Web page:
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Bernard Vargaftig

Gestures toward the Sacred


Aaron Prevots

The French poet Bernard Vargaftig (1934–2012), first known in 1960s literary circles as a writer mentored by Aragon, published regularly and served on the editorial boards of Action poétique and Europe. His poetry foregrounds identity and alterity, eros and notions of self, an immediate present and an onrushing past. This book examines Vargaftig’s evolution and aims. It explores his postwar search for self-acceptance, ontological rootedness and shared forward paths. Using close readings of his poetry and prose, complemented by his comments in interviews, the book particularly considers his emphasis on the sacredness of words. His spiritual yearnings, as well as a need to heal due to lingering trauma from wartime hiding, are shown to underlie his focus on allusive imagery, recurring motifs and compact structures, where silence and sound interweave. Comparative analyses are used to show how his enthusiasm for the female Other attunes us to interpersonal bonds and to the outer world’s creative surge. The study of Vargaftig through the lens of gestures toward the sacred thus highlights poetry as a healing ritual, one that facilitates not only immersion in emotion and sensation, but also a continual process of renewal and self-discovery.

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Chapter 6 Memory Work and Sacred Bonds in Un même silence and Aucun signe particulier


Chapter 6

Memory Work and Sacred Bonds in Un même silence and Aucun signe particulier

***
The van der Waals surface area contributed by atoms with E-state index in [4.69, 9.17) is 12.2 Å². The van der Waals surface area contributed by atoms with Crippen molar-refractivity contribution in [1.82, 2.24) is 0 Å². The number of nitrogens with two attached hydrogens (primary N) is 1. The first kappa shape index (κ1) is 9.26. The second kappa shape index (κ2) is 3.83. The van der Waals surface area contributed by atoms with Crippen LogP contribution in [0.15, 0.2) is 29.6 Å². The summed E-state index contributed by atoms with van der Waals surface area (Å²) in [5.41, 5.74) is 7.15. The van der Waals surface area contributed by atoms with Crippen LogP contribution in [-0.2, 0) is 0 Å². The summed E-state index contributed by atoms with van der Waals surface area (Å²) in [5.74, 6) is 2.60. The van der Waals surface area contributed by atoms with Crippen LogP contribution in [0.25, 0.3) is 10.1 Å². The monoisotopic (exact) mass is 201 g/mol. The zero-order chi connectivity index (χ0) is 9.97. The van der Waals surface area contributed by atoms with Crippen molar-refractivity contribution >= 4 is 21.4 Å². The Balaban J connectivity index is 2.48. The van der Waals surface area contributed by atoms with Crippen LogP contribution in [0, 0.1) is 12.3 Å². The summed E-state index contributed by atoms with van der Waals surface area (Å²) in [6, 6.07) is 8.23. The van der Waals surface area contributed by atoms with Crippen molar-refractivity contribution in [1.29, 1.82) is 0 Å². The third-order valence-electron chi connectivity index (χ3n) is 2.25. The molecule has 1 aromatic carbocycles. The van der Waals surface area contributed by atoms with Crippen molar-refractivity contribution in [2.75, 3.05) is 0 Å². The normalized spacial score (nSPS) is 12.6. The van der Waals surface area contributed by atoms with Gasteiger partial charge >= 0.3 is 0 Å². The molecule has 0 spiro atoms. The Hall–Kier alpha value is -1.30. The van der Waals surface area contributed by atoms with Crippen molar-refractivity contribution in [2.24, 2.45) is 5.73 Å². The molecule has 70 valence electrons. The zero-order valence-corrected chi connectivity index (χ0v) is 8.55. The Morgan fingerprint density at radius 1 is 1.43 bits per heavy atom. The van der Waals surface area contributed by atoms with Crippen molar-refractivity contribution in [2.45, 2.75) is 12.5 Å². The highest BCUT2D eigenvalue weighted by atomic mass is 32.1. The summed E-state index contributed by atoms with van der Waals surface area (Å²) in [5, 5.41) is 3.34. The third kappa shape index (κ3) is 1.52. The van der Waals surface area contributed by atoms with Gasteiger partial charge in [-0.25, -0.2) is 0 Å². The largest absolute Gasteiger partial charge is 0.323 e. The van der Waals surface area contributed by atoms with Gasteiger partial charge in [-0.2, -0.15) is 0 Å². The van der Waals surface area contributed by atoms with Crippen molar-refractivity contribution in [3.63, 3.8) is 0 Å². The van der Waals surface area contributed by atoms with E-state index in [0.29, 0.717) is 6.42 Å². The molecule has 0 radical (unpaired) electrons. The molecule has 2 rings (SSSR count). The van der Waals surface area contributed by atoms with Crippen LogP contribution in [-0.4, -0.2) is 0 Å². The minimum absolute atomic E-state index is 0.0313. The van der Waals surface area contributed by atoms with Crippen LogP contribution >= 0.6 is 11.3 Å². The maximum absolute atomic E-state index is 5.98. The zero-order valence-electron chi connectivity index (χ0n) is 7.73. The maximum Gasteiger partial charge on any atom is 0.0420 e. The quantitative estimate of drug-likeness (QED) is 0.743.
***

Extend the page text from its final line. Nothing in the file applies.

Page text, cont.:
The prose volumes Un même silence (2000) and Aucun signe particulier (2007), which primarily discuss childhood and youth, mark a transition in Vargaftig’s oeuvre while highlighting continuities. Motifs interspersed throughout his poetry – shame and fear, motion and flight – prove to have unmistakable origins in childhood hurdles. Though these hurdles would be limiting as a sole critical lens, the narrative threads they bring to these two prose collections shed light on the psychological weight Vargaftig bears as a post-Shoah child survivor. These narrative threads take shape in relation to times and places past and present. They nuance his beloved’s companionship regarding an intensely lived present, one that involves a lifetime of dialogue, empathy, mutual discovery, physical attraction, acceptance of differences, and emotional support. They help explain his life’s work, from early archival inédits, to the texts published in Chez moi partout and La Véraison focused on love and identity, to his gradually more abstract works, which connect explorations of self and Other to shifting, fragmented landscapes and the enigmatic circulation of poetic signs. As with his interviews, we better grasp language’s foundational role as what allows self-Other relationships to flourish, as a key to alterity and always renewed bonds. In terms of poetic saying as a lifetime’s artistic search, Vargaftig’s prose conveys the mutuality and contradictions of his endeavours, the challenges faced in his relationship to language as...

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